Landlords – how to save around £5500 letting your property
There has been a lot of discussion recently about how letting agents regularly rip off tenants – and they do. The government is belatedly introducing legislation to restrict their fees to tenants. But they also rip off landlords and whilst it’s difficult for tenants to avoid them, it’s much easier for landlords, as long as their property is local.
Given letting agents outrageous fees to landlords, it’s incredible they have the nerve to invent all the other charges they make to tenants – that’s why most tenants and landlords alike dislike them.
Letting Agents’ charges to landlords
Agents love to talk in terms of percentages because it enables them to disguise the iniquitous levels of charging they engage in. So let’s take a property that the rent is £1500 per calendar month. I have taken as an example the quoted fees of a well know high street agent, which do include landlord rent guarantee insurance.*
I am assuming the case of tenants who remain in the property for a total of two years…
These agents charge 7.5% plus VAT for Sole Letting Rights – this means that WHOEVER lets the property this agent gets their cash.
The real costs of using a letting agent
- Letting fee for let only will be £1500 x 12 x 7.5% = £1350.00 plus VAT for the FIRST year, paid in advance.
- Let’s say you are stupid enough to use their ‘Full Management Service’. This involves collecting the rent – it just goes into their account before eventually going into yours. They deal with everyday calls from the tenants and make 6 monthly inspections etc. Add an EXTRA 6% plus VAT. So that’s £1500 x 12 x 6% = £1080.00 per annum extra plus VAT.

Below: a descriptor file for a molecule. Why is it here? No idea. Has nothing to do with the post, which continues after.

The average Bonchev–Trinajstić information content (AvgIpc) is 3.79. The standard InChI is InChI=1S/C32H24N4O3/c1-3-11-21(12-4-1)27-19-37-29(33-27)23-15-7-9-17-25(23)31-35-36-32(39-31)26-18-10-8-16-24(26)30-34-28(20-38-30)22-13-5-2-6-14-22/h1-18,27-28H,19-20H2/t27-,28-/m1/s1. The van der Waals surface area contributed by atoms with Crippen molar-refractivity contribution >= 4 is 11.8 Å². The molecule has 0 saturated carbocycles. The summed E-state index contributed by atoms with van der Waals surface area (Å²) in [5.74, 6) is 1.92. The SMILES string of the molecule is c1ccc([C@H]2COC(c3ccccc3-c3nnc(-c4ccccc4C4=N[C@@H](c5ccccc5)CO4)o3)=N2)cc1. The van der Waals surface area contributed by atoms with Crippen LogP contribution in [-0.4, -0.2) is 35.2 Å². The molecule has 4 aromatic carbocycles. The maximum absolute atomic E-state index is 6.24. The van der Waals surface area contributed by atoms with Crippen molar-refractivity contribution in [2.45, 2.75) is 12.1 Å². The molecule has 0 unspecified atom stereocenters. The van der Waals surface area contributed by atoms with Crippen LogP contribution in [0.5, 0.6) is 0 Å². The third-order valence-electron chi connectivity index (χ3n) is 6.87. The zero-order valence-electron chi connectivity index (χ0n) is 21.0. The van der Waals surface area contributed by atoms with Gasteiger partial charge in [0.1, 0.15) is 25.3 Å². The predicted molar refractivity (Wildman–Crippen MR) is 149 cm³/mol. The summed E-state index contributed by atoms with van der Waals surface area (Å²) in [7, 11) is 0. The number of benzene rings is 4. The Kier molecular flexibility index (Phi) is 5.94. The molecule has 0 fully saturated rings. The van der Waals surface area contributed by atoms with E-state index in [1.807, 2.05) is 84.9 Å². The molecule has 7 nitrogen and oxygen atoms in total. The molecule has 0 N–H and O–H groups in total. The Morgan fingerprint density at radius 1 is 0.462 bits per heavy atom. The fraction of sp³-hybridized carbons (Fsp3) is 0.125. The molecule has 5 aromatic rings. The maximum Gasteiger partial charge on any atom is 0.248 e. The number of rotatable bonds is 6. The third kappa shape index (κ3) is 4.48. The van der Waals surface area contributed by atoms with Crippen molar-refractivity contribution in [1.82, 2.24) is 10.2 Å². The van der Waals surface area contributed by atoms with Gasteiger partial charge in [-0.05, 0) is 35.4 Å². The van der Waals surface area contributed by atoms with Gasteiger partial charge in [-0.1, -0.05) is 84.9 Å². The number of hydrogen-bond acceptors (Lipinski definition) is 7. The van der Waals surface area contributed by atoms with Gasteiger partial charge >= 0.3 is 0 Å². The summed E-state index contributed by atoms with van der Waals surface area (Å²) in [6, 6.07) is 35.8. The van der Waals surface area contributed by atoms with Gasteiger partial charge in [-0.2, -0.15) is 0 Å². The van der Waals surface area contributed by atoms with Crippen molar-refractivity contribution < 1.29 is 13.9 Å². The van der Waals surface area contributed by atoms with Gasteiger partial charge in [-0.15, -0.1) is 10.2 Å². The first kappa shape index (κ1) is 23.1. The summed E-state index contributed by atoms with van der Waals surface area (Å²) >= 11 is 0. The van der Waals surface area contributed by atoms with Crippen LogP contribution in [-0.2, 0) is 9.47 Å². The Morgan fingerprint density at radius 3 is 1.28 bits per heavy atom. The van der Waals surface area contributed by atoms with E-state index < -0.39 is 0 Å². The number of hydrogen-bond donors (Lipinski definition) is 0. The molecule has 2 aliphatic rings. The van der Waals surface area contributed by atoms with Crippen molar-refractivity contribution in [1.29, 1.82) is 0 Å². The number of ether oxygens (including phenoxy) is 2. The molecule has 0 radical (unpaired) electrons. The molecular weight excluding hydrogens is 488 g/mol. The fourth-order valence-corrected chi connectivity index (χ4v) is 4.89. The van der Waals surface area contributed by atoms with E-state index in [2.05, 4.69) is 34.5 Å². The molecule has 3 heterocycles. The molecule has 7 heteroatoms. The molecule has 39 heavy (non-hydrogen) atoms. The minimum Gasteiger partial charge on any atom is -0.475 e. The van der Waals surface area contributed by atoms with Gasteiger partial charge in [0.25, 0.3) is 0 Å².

- Providing you with an Inventory – between £140 – £200. So, let’s say £170 on average.
- If the same tenants simply decide to stay on in the premises which involves the agent in doing VIRTUALLY NOTHING they will charge the landlord another 7.5% plus VAT – Yes ANOTHER fee, amounting to £1350.00 plus VAT
Let’s add up all the bold figures because they are indeed bold. That’s £1350.00 x 2 + £1080 x 2 + £170.00 = £5030 plus VAT where applicable.
So, you let a flat or house for £1500 pcm and end up paying the letting agent £5030.00 plus VAT, which is £6036.00!
Even if you only elect for the let only service, over two years it would cost you £2700.00 plus VAT which is a massive £3240.00. And all this is paid up front at the beginning of each year.
Letting agents fleecing the tenants as well
So the letting agents get all this money from the landlord then they proceed to rip off the tenants for even more money!
They have various ingenious made up charges, such as ‘Administration Fees’, ‘Checking In Fees’, ‘Checking Out Fees’.
Then there’s the scandalous ‘Holding Fees’ to retain a property while referencing is carried out. It is reasonable to withhold them in the event that the tenants change their minds. But they also withhold these fees in the event that the references come back as unsatisfactory. These fees can be as much as £700 – £800. They probably hope they’ll come back as unsatisfactory.